The Lagos Chamber of Commerce and Industry has recommended, among other things, that tolling be introduced on interstate roads that have been completed to ensure sustainable financing for road maintenance.
The President, LCCI, Mr. Paul Ruwase, made this recommendation on Tuesday in Lagos while setting agenda for President Muhammadu Buhari’s second term in office.
He said, “Government should also introduce tolling on interstate roads that have been completed to ensure sustainable financing for maintenance of roads.
“To complement quality maintenance of our roads, it is imperative to introduce proper axle control and enforcement of use of weighbridges on major roads across the country.”
Ruwase recommended the passage of the National Roads Fund bill saying that its enactment would give legal backing to the proposed National Road Fund, a repository for revenues accruing from road-user -charging systems and any other source for the purpose of financing maintenance and upkeep of Nigeria’s road infrastructure.
On access and cost of credit for the Micro Small and Medium Enterprises, Ruwase said although the MSME sector contributed about 90 per cent to the business activities in Nigeria, operators in the sector lacked sufficient access to capital.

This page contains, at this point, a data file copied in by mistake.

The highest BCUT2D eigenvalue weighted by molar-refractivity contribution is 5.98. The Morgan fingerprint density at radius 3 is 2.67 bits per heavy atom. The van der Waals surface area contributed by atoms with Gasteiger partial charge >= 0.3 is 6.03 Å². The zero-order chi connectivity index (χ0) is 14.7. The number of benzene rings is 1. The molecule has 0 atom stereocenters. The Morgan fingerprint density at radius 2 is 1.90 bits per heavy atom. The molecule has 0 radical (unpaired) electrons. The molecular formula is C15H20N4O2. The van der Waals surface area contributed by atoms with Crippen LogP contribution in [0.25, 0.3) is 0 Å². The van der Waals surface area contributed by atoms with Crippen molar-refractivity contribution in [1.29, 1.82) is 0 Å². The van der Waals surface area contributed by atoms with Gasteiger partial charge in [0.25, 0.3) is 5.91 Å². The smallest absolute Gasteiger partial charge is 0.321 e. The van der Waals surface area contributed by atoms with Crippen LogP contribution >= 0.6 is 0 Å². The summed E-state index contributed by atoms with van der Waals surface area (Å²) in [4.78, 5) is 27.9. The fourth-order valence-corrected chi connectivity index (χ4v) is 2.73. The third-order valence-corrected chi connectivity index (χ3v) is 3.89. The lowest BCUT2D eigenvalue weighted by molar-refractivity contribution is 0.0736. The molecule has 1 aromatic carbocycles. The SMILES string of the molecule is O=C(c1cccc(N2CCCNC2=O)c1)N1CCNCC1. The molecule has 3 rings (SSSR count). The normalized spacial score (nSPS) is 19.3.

He said, “We need to encourage commercial banks to increase lending to the SMEs sector, but this can only be achieved if there is an effective credit guarantee scheme to de-risk lending to the sector. Credit guarantee schemes for MSME will promote lending and provide guarantee of loan repayment.”
Among the issues the chamber also advised the government to urgently address was the disparity between the Gross Domestic Product and population growth, the need to get more private sector’s involvement in policy making, the need to reduce recurrent expenditure in order to accommodate capital expenditure and to adopt Public Private Partnership model in financing of public sector projects.
Others were economic integration with particular reference to the African Continental Free Trade Area and the need to ensure effective enforcement of the rules of origin to protect vulnerable sectors of the economy.
The chamber also discussed visa policy, saying that nationals of selected advanced economies should be granted a minimum of 30 days visa-free entry into Nigeria as practiced by many emerging economies.
On the Presidential Enabling Business Environment Council, the LCCI suggested that the Council be strengthened and the scope of its activities broadened to cover all sectors of the economy and all agencies of the government that interfaced with the private sector.
“We believe that the economy will be positively impacted if this is done,” Ruwase said.
He expressed concerns about the activities of the Nigeria Customs Service saying that the Service had created uncertainties and bottlenecks in the international trade process and did not subscribe to the ease of doing business policy of the Federal Government.